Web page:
In an interesting controlled clinical trial published several months ago in JAMA [Kroenke et al. 2009], researchers randomly assigned patients diagnosed with depression and chronic pain (back, hip, or knee) to either usual care (n=127; standard antidepressants and analgesics) or an experimental intervention (n=123; including the usual analgesics plus optimized antidepressant medication regimens and a multi-session pain self-management program consisting of an examination of negative emotions, relaxation techniques, behavioral modification, and other approaches for increasing self-efficacy). Compared with usual care, the intervention group experienced significantly greater reductions in both depression and pain. Unfortunately, there was no third group receiving usual care plus the self-management program; that is, to separate out effects of enhanced antidepressant therapies that could have, themselves, manifested pain relief. Still, in a sense, the intervention might be considered a form of “medication-assisted TMS-management therapy,” and it seems to support the value of attending to possible psychosomatic influences as a component of chronic pain management.

Inherent Dangers & Caveats
Other research seems to contradict TMS interpretations of chronic pain. An extensive systematic review examining the influence of psychological factors on the onset and continuation of complex regional pain syndrome (CRPS, also known as reflex sympathetic dystrophy, or RSD) found that, while many patients with CRPS are stigmatized as being psychologically different, there was no evidence of psychosomatic effects [Beerthuizen et al. 2009]. European investigators have recently expressed concerns about inappropriately attributing somatic pain complaints having no evident clinical pathology to purely psychological origins, or “psychologization,” which could serve as a barrier to effective pain management [Crombez et al. 2009].

Some researchers, such as Norton M. Hadler, MD, have for many years described psychosomatic aspects of chronic pain disorders in pejorative terms [eg, Hadler 1978; Hadler et al. 2007]. For example, Hadler and colleagues consider work-related cumulative strain disorders and backache as mere “surrogate complaints” reflecting psychological distress over poor working conditions and unrewarding work rather than as bona fide maladies. They write: “No physician, employer, human resource professional, claims adjuster, or worker is likely to realize that the backache is intolerable and disabling because the job is intolerable, unsatisfying, or insecure” [Hadler et al. 2007]. The implication in Hadler’s publications through the years is that many persons with pain complaints are psychologically unfit malingerers hoping to take advantage of workers’ compensation or other assistance for bogus conditions having no basis in structural or organic pathology. And, while he does not specifically name tension myositis syndrome, concepts of TMS used inappropriately would appear to bolster Hadler’s arguments opposing physical origins of the complaints.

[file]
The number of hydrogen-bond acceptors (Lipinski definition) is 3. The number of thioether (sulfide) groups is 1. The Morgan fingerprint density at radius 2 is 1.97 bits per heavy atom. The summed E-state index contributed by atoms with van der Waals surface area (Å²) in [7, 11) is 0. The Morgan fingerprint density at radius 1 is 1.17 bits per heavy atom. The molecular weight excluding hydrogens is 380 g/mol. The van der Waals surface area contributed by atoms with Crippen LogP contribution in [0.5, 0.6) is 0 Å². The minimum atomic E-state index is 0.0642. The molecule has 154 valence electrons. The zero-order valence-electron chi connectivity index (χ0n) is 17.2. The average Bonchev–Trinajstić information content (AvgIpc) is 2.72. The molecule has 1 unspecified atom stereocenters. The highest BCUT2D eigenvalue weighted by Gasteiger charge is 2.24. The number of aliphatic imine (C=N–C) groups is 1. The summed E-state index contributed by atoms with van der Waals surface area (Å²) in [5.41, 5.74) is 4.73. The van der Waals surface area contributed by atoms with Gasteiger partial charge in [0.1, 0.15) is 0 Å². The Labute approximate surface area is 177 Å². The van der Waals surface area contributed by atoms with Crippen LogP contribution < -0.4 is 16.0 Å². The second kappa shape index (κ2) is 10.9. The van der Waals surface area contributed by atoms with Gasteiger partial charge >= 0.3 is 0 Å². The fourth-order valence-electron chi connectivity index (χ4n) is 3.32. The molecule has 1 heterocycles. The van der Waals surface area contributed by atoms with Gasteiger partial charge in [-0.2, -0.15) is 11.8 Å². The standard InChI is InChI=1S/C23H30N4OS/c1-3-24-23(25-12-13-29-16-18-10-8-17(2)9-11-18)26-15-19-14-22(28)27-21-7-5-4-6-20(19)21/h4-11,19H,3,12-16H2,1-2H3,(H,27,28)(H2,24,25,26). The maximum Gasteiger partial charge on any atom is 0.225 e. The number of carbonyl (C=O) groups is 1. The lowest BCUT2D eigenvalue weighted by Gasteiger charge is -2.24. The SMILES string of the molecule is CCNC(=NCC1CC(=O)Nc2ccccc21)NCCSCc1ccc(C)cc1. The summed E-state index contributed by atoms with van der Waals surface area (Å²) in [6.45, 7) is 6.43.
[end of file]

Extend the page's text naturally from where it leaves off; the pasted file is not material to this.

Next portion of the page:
Therefore, a final concern is whether treatment of TMS would be covered by health insurance and/or other compensation systems. Especially, since it appears that the psychological basis of the disorder opens the door for a variety of alternative therapies, often delivered by nonmedical practitioners. So, there may be dangers in broadly accepting TMS unless its scientific validity can be confirmed. Even if TMS is more myth than reality, as with all myths there still may be some innate truth behind it since pain is a subjective experience and emotional discord may exacerbate pain perception. However, whether or not mind-body connections play a central or peripheral role in chronic pain, and the extent to which discovering and managing emotional underpinnings can have remedial effects, requires more investigation. Any opinions? Post your comments below.

> Beerthuizen A, van’t Spijker A, Huygen F, Klein J, de Wit R. Is there an association between psychological factors and the complex regional pain syndrome type 1 (CRPS1) in adults? A systematic review. Pain. 2009;145(1-2):52-59.
> Crombez G, Beirens K, Van Damme S, et al. The unbearable lightness of somatization: a systematic review of the concept of somatization in empirical studies of pain. Pain. 2009;145(1-2):31-35.
> Hadler NM. Legal ramifications of the medical definition of back disease. Ann Intern Med. 1978;89(6):992-999.
> Hadler, NM, Tait RC, Chibnall JT. Back pain in the workplace. JAMA. 2007;297(14):1594-1596.
> Kroenke K, Bair MJ, Damush TM, et al. Optimized antidepressant therapy and pain self-management in primary care patients with depression and musculoskeletal pain: a randomized controlled trial. JAMA. 2009;301(20):2099-2110.
> Schechter D, Smith AP, Beck J, et al. Outcomes of a mind-body treatment program for chronic back pain with no distinct structural pathology – a case series of patients diagnosed and treated as tension myositis syndrome. Altern Ther Health Med. 2007;13(5):26-35.